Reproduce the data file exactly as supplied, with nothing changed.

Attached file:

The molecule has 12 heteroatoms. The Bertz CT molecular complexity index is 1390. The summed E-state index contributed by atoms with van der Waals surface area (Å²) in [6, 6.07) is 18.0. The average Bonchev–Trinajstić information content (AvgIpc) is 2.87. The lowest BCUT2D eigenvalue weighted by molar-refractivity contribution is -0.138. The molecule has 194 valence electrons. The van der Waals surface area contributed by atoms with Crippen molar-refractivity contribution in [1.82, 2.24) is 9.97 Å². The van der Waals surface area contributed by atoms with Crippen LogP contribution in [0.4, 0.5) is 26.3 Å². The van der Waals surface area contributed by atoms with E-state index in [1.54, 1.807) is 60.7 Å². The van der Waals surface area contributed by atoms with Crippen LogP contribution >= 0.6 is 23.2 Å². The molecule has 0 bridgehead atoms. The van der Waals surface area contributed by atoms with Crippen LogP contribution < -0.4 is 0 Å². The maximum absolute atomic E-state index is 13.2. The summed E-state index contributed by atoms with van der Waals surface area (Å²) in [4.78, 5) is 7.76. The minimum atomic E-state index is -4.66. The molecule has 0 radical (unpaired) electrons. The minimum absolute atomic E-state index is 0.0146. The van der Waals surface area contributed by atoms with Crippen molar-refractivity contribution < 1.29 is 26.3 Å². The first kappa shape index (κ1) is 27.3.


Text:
The molecule has 12 heteroatoms. The Bertz CT molecular complexity index is 1390. The summed E-state index contributed by atoms with van der Waals surface area (Å²) in [6, 6.07) is 18.0. The average Bonchev–Trinajstić information content (AvgIpc) is 2.87. The lowest BCUT2D eigenvalue weighted by molar-refractivity contribution is -0.138. The molecule has 194 valence electrons. The van der Waals surface area contributed by atoms with Crippen molar-refractivity contribution in [1.82, 2.24) is 9.97 Å². The van der Waals surface area contributed by atoms with Crippen LogP contribution in [0.4, 0.5) is 26.3 Å². The van der Waals surface area contributed by atoms with E-state index in [1.54, 1.807) is 60.7 Å². The van der Waals surface area contributed by atoms with Crippen LogP contribution >= 0.6 is 23.2 Å². The molecule has 0 bridgehead atoms. The van der Waals surface area contributed by atoms with Crippen LogP contribution < -0.4 is 0 Å². The maximum absolute atomic E-state index is 13.2. The summed E-state index contributed by atoms with van der Waals surface area (Å²) in [4.78, 5) is 7.76. The minimum atomic E-state index is -4.66. The molecule has 0 radical (unpaired) electrons. The minimum absolute atomic E-state index is 0.0146. The van der Waals surface area contributed by atoms with Crippen molar-refractivity contribution < 1.29 is 26.3 Å². The first kappa shape index (κ1) is 27.3.